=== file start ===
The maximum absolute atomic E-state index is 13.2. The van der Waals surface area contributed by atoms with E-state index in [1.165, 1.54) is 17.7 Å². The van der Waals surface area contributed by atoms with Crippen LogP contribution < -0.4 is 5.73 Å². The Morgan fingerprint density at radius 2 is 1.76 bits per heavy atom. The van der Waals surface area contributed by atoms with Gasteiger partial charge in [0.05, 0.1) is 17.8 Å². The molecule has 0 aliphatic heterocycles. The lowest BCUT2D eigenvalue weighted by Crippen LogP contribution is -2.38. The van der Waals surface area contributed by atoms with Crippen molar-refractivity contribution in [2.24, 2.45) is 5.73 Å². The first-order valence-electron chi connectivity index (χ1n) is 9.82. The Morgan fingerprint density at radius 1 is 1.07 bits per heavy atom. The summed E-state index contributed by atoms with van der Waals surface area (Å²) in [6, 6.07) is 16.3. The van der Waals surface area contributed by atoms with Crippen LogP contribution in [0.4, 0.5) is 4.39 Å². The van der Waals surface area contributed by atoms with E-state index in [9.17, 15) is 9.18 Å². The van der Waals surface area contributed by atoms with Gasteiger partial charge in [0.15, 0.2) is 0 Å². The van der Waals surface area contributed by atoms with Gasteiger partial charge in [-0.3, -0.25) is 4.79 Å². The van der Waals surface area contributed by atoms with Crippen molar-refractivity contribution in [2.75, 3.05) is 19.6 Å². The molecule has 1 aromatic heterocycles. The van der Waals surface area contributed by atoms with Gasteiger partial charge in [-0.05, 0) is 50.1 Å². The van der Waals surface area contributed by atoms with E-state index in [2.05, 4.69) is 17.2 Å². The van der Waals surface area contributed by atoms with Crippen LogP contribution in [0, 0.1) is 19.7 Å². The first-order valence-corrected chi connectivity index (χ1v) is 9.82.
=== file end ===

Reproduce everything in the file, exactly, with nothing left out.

The maximum absolute atomic E-state index is 13.2. The van der Waals surface area contributed by atoms with E-state index in [1.165, 1.54) is 17.7 Å². The van der Waals surface area contributed by atoms with Crippen LogP contribution < -0.4 is 5.73 Å². The Morgan fingerprint density at radius 2 is 1.76 bits per heavy atom. The van der Waals surface area contributed by atoms with Gasteiger partial charge in [0.05, 0.1) is 17.8 Å². The molecule has 0 aliphatic heterocycles. The lowest BCUT2D eigenvalue weighted by Crippen LogP contribution is -2.38. The van der Waals surface area contributed by atoms with Crippen molar-refractivity contribution in [2.24, 2.45) is 5.73 Å². The first-order valence-electron chi connectivity index (χ1n) is 9.82. The Morgan fingerprint density at radius 1 is 1.07 bits per heavy atom. The summed E-state index contributed by atoms with van der Waals surface area (Å²) in [6, 6.07) is 16.3. The van der Waals surface area contributed by atoms with Crippen LogP contribution in [0.4, 0.5) is 4.39 Å². The van der Waals surface area contributed by atoms with E-state index in [9.17, 15) is 9.18 Å². The van der Waals surface area contributed by atoms with Gasteiger partial charge in [0.15, 0.2) is 0 Å². The van der Waals surface area contributed by atoms with Gasteiger partial charge in [-0.3, -0.25) is 4.79 Å². The van der Waals surface area contributed by atoms with Crippen molar-refractivity contribution in [2.75, 3.05) is 19.6 Å². The molecule has 1 aromatic heterocycles. The van der Waals surface area contributed by atoms with Gasteiger partial charge in [-0.05, 0) is 50.1 Å². The van der Waals surface area contributed by atoms with E-state index in [2.05, 4.69) is 17.2 Å². The van der Waals surface area contributed by atoms with Crippen LogP contribution in [0, 0.1) is 19.7 Å². The first-order valence-corrected chi connectivity index (χ1v) is 9.82.